In modern Greece,the average citizen's "dream job" is in the public sector.
And why not? State employees get generous pay and benefits, less work than their private sector counterparts and — above all — enjoy constitutionally guaranteed jobs for life.
Well, they used to.
In a move that has shocked many, Greece's government has cracked under pressure and is agreeing to ax thousands of public sector jobs as part of a new austerity bill to be voted by parliament Thursday.
The plan, meant to save some €300 million ($415 million), calls for about 30,000 civil servants to be placed in a "labor reserve," suspended on greatly reduced pay for up to two years.
The implications are far reaching in a country where one in five salaries are paid by the government (ever wonder why they're broke?).
Most will by then have reached retirement age and entitled to full pensions, and others will be shifted to other civil service jobs. But, under a constitutional loophole, up to 9,000 face joining the growing ranks of the unemployed that in July hit 820,000, or 16.5 percent of the work force. In comparison, public servants number about 780,000.
The layoffs will break a century-old taboo: Civil servants were granted lifelong job protection in 1911, because until then each newly elected government would organize extensive purges to appoint its own political supporters.
Tradition has it those newly fired workers would gather to bemoan their fate outside the interior ministry building, on a central Athens square that is still known as Klafthmonos — the Wailing Square.
Most Greeks argue that political clientelism was never really stamped out, with successive administrations hiring their cronies, a process that just bloated the civil service as people hired by previous governments could be sidelined but not sacked.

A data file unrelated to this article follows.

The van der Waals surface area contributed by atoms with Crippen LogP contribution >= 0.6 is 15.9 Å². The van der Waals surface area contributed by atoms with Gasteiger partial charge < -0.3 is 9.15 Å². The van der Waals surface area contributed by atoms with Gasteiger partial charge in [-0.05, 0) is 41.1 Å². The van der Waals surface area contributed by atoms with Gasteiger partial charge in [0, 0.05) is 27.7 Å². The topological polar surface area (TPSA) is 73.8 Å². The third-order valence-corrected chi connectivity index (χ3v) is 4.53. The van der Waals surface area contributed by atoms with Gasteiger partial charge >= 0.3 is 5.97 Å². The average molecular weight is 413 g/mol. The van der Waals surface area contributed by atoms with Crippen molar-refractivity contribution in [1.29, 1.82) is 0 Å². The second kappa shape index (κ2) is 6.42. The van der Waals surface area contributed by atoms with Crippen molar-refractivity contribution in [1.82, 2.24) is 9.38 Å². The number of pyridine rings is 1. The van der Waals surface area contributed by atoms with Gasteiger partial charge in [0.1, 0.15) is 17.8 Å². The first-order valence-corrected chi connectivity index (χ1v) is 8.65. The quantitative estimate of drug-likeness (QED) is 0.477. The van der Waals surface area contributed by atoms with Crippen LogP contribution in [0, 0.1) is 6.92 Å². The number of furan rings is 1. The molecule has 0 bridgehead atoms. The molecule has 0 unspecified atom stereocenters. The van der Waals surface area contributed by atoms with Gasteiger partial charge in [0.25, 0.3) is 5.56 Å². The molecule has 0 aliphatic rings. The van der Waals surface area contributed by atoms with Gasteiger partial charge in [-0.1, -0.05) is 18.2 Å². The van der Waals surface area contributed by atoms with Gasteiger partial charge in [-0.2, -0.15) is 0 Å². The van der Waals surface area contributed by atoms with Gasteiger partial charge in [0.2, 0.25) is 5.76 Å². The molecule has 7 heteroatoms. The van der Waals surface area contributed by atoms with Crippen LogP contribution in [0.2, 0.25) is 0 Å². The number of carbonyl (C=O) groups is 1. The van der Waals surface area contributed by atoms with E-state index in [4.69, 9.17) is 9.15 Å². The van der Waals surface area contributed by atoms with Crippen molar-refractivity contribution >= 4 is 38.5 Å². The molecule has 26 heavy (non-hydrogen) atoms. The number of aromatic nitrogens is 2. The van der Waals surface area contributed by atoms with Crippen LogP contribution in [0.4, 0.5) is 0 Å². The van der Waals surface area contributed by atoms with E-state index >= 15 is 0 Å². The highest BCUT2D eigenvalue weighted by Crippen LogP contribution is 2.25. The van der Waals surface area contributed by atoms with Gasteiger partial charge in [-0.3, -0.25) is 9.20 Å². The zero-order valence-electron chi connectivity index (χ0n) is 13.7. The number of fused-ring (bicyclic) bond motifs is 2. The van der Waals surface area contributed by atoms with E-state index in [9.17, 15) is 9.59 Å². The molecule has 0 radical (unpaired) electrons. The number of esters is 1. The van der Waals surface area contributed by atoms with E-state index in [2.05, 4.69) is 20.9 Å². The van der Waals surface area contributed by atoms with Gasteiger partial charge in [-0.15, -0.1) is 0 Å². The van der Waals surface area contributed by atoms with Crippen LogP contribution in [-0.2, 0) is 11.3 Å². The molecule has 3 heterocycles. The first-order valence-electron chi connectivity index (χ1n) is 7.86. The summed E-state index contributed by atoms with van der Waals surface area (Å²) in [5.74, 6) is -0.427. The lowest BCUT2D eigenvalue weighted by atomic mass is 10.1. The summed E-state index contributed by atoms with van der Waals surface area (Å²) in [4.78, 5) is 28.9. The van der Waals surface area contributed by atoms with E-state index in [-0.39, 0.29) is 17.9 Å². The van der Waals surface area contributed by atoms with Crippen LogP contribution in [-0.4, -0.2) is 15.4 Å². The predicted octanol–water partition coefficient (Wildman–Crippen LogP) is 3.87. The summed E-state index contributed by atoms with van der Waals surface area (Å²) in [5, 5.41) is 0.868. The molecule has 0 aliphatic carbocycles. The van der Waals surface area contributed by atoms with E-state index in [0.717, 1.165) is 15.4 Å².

"The party-dominated state is to blame for the ills of public administration," said Nikos Alexopoulos, an interior ministry employee and union leader with 18 years service in the public sector, in a recent Washington Examiner article.
"You have civil servants who are backed by their local member of parliament, to whom they take their problems. The deputy then goes to a minister, who handles the matter. And this problem is perpetuated by all parties represented in parliament, not just those in government each time."
Stefanos Manos, a conservative finance minister in the early 1990s, described the government cuts as timid, dooming the country to default.
"I don't think our creditors should keep paying us loan installments," he told Skai television, "There is only one solution: take a knife to all unnecessary expenses ... It's unbelievable to say this, but after all these cuts, the government will still spend more money than it did last year."
Manos suggested firing more than 100,000 public servants in a three-year transition.
Maybe not a bad idea.
Of course Greek unions, reject the planned labor reserve as irrational and arbitrary, arguing that it will weaken the civil service without addressing existing staff imbalances.
The Associated Press contributed to this story.